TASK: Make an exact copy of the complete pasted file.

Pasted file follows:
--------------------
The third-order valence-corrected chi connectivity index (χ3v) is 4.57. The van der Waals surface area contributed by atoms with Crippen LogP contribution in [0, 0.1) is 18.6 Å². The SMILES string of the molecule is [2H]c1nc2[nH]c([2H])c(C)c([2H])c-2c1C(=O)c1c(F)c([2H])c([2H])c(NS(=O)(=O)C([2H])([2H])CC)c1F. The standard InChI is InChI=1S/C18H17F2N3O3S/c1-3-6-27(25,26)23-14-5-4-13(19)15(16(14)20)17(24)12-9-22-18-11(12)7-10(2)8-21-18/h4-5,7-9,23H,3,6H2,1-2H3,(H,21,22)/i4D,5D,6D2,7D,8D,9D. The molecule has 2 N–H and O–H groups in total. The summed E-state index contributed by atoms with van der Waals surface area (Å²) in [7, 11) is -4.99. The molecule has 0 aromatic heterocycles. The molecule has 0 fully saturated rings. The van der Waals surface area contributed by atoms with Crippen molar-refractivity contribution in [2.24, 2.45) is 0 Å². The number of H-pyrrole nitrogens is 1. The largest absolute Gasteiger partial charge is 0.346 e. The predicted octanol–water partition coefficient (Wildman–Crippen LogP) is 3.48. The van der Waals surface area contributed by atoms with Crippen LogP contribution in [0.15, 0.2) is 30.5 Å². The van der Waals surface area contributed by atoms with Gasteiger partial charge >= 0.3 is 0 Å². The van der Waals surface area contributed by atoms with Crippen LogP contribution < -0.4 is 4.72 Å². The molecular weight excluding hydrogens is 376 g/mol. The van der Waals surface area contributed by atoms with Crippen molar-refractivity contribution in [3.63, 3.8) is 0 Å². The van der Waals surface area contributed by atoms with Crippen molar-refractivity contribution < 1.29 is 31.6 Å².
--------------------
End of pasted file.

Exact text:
The third-order valence-corrected chi connectivity index (χ3v) is 4.57. The van der Waals surface area contributed by atoms with Crippen LogP contribution in [0, 0.1) is 18.6 Å². The SMILES string of the molecule is [2H]c1nc2[nH]c([2H])c(C)c([2H])c-2c1C(=O)c1c(F)c([2H])c([2H])c(NS(=O)(=O)C([2H])([2H])CC)c1F. The standard InChI is InChI=1S/C18H17F2N3O3S/c1-3-6-27(25,26)23-14-5-4-13(19)15(16(14)20)17(24)12-9-22-18-11(12)7-10(2)8-21-18/h4-5,7-9,23H,3,6H2,1-2H3,(H,21,22)/i4D,5D,6D2,7D,8D,9D. The molecule has 2 N–H and O–H groups in total. The summed E-state index contributed by atoms with van der Waals surface area (Å²) in [7, 11) is -4.99. The molecule has 0 aromatic heterocycles. The molecule has 0 fully saturated rings. The van der Waals surface area contributed by atoms with Crippen molar-refractivity contribution in [2.24, 2.45) is 0 Å². The number of H-pyrrole nitrogens is 1. The largest absolute Gasteiger partial charge is 0.346 e. The predicted octanol–water partition coefficient (Wildman–Crippen LogP) is 3.48. The van der Waals surface area contributed by atoms with Crippen LogP contribution in [0.15, 0.2) is 30.5 Å². The van der Waals surface area contributed by atoms with Gasteiger partial charge >= 0.3 is 0 Å². The van der Waals surface area contributed by atoms with Crippen LogP contribution < -0.4 is 4.72 Å². The molecular weight excluding hydrogens is 376 g/mol. The van der Waals surface area contributed by atoms with Crippen molar-refractivity contribution in [3.63, 3.8) is 0 Å². The van der Waals surface area contributed by atoms with Crippen molar-refractivity contribution < 1.29 is 31.6 Å².